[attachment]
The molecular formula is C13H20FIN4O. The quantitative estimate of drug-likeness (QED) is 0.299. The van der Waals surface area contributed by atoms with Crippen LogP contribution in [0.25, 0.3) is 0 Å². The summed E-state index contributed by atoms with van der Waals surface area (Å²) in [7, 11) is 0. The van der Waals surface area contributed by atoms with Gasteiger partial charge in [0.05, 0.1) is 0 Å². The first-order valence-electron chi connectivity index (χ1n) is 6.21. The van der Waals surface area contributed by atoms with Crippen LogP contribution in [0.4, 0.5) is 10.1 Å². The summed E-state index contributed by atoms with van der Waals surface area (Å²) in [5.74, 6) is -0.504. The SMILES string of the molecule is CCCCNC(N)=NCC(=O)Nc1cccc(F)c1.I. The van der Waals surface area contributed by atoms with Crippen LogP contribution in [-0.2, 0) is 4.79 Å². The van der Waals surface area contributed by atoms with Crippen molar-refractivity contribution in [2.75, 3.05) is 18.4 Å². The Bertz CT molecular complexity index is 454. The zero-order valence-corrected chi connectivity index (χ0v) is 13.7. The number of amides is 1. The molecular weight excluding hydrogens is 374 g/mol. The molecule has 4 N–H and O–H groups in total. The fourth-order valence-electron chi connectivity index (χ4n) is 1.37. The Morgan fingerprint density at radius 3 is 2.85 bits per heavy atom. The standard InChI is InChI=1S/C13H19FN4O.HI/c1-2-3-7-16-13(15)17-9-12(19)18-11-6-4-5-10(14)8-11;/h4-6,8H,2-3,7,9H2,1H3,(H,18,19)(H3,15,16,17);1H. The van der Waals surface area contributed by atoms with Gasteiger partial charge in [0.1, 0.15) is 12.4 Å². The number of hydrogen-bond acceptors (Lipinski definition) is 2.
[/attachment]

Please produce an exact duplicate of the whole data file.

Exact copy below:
The molecular formula is C13H20FIN4O. The quantitative estimate of drug-likeness (QED) is 0.299. The van der Waals surface area contributed by atoms with Crippen LogP contribution in [0.25, 0.3) is 0 Å². The summed E-state index contributed by atoms with van der Waals surface area (Å²) in [7, 11) is 0. The van der Waals surface area contributed by atoms with Gasteiger partial charge in [0.05, 0.1) is 0 Å². The first-order valence-electron chi connectivity index (χ1n) is 6.21. The van der Waals surface area contributed by atoms with Crippen LogP contribution in [0.4, 0.5) is 10.1 Å². The summed E-state index contributed by atoms with van der Waals surface area (Å²) in [5.74, 6) is -0.504. The SMILES string of the molecule is CCCCNC(N)=NCC(=O)Nc1cccc(F)c1.I. The van der Waals surface area contributed by atoms with Crippen LogP contribution in [-0.2, 0) is 4.79 Å². The van der Waals surface area contributed by atoms with Crippen molar-refractivity contribution in [2.75, 3.05) is 18.4 Å². The Bertz CT molecular complexity index is 454. The zero-order valence-corrected chi connectivity index (χ0v) is 13.7. The number of amides is 1. The molecular weight excluding hydrogens is 374 g/mol. The molecule has 4 N–H and O–H groups in total. The fourth-order valence-electron chi connectivity index (χ4n) is 1.37. The Morgan fingerprint density at radius 3 is 2.85 bits per heavy atom. The standard InChI is InChI=1S/C13H19FN4O.HI/c1-2-3-7-16-13(15)17-9-12(19)18-11-6-4-5-10(14)8-11;/h4-6,8H,2-3,7,9H2,1H3,(H,18,19)(H3,15,16,17);1H. The van der Waals surface area contributed by atoms with Gasteiger partial charge in [0.1, 0.15) is 12.4 Å². The number of hydrogen-bond acceptors (Lipinski definition) is 2.